Mai Po Community Engagement | WWF Hong Kong


 
	© Philippe Li

Mai Po Community

The Peter Scott Field Studies Centre in the village outside Mai Po Nature Reserve welcomes students, teachers, public visitors, families and community groups as well as dedicated researchers and birdwatchers, all of whom are our local Mai Po community. The facility and community also welcomes international researchers and educators, being a key training facility for both wetland managers and those involved in the protection of wetlands across the region. We are connecting our community to nature.

With the generous support of a capital funding grant from the Hong Kong Jockey Club Charities Trust, WWF is embarking on a project to rebuild the Peter Scott Centre to meet the needs of our Mai Po Community, whilst bringing the facility up to today’s environmental and building safety standards. The project is aligned to goals under the UN Convention for Biological Diversity to deliver a 21st Century Nature Classroom by 2021.
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Connect 2 Nature - Mai Po Community
© WWF-Hong Kong
Mai Po Community Survey
The new Peter Scott Field Studies Centre is being planned with the needs of the Mai Po Community in mind – from design concept through to construction and then to its future operation. The centre will be accessible to all visitors including those with disabilities. Universal accessibility features, including tactile and auditory experiences, will be provided to empower everyone to learn about wetlands and biodiversity.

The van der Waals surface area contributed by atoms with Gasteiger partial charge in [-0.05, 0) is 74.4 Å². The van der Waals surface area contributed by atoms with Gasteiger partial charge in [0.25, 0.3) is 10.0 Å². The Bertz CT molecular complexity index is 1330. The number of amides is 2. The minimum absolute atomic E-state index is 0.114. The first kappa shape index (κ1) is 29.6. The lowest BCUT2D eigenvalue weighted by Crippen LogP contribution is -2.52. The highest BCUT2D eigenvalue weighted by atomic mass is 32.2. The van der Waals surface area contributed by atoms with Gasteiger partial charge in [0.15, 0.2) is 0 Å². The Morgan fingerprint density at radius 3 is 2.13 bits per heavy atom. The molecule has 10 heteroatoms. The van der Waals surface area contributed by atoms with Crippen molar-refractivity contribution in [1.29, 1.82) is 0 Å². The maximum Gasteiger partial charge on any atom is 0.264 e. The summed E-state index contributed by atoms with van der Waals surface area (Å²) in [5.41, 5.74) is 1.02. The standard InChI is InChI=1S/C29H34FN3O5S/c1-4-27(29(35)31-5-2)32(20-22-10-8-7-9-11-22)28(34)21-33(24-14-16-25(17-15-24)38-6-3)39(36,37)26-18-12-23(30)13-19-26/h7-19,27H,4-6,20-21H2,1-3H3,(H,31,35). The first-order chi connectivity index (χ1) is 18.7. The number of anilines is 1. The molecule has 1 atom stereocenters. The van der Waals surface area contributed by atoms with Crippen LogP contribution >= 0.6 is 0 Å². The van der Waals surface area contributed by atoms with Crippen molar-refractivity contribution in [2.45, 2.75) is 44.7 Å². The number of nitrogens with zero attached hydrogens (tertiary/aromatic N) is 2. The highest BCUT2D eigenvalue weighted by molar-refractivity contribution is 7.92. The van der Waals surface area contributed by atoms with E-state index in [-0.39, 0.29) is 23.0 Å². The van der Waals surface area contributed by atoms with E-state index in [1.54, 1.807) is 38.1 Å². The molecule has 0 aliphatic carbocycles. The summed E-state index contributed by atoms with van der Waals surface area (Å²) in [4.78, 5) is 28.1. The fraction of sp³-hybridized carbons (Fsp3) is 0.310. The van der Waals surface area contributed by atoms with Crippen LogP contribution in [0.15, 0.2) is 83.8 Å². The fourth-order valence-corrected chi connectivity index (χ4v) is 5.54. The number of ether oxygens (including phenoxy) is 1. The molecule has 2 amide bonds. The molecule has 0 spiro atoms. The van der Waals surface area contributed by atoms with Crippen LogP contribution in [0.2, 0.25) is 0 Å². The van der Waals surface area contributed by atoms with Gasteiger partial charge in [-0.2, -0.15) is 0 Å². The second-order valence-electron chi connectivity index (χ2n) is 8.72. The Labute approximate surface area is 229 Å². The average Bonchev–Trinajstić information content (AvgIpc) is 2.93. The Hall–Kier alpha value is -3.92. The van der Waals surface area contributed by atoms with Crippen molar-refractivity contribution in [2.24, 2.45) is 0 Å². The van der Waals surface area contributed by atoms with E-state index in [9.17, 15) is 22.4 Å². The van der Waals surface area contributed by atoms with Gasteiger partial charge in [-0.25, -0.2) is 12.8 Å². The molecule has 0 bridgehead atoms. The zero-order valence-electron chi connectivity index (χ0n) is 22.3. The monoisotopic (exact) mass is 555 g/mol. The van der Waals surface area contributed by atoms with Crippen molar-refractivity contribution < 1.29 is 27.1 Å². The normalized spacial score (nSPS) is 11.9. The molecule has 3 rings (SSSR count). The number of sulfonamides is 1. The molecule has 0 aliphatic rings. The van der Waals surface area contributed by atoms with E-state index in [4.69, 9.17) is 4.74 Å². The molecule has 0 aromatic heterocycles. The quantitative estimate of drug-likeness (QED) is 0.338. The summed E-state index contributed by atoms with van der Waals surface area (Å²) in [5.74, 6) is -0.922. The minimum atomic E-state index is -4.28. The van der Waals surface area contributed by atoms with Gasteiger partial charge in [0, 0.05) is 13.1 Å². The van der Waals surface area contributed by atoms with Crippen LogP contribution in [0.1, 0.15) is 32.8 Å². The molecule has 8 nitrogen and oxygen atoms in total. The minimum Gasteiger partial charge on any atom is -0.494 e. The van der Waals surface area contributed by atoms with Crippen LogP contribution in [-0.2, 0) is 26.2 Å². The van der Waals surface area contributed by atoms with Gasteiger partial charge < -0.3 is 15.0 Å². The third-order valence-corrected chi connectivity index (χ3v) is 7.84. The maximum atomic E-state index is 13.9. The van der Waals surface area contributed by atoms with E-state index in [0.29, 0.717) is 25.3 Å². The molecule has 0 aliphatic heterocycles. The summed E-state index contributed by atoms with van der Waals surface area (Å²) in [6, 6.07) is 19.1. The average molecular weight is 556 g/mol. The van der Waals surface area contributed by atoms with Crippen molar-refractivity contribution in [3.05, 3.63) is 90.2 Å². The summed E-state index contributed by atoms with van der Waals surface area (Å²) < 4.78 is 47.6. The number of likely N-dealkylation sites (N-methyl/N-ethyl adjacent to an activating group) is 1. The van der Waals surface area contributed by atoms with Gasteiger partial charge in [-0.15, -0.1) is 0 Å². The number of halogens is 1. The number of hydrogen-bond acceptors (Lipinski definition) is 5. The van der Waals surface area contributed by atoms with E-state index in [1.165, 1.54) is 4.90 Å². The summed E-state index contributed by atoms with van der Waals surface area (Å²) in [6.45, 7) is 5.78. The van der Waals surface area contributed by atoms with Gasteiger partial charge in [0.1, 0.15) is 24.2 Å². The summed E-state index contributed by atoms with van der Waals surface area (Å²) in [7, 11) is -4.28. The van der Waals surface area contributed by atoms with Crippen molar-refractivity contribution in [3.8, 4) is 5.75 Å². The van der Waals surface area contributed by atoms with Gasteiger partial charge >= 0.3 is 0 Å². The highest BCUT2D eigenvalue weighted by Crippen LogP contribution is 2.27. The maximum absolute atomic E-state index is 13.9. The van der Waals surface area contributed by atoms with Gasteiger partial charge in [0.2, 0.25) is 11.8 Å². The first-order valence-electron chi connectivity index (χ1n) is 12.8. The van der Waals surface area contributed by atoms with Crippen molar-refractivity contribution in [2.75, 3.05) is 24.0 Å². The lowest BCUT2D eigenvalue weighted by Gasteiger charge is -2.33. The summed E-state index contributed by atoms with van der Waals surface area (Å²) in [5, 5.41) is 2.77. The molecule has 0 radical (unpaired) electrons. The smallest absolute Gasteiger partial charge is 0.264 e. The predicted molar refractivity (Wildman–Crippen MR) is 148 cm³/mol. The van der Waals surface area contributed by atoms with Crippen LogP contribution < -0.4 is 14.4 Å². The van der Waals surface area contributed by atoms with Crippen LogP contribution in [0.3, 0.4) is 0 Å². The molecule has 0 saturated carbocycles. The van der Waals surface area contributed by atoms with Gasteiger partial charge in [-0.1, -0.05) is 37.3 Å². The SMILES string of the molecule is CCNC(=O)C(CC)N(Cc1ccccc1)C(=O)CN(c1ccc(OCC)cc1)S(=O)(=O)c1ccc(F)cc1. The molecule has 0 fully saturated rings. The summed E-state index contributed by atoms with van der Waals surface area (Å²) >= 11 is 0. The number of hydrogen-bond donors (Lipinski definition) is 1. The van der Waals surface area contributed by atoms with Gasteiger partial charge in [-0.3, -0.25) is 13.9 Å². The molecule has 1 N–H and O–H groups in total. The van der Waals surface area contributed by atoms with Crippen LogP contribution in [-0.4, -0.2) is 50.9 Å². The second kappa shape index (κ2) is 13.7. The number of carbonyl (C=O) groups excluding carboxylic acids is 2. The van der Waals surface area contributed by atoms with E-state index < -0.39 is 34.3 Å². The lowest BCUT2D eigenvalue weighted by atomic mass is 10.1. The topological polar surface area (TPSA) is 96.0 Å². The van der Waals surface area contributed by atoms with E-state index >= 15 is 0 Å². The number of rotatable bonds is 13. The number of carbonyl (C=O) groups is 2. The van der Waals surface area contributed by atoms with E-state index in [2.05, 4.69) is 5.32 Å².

The Peter Scott rebuild can enhance capacity for wetland training and research, providing space for community forums and workshops. This can bring groups together to tackle threats to biodiversity and the issues surrounding the protection of Deep Bay wetlands and the East Asian-Australasian Flyway.

The below presentations cover the ongoing design work for three components in the Mai Po Nature Reserve infrastructure upgrade and improvement programme, scheduled to commence construction from April 2020, with the building of two bird hides and a one-kilometre natural boardwalk to replace the existing footpath and provide universal access facilities. The presentations also cover the design work for the new Peter Scott Field Studies Centre.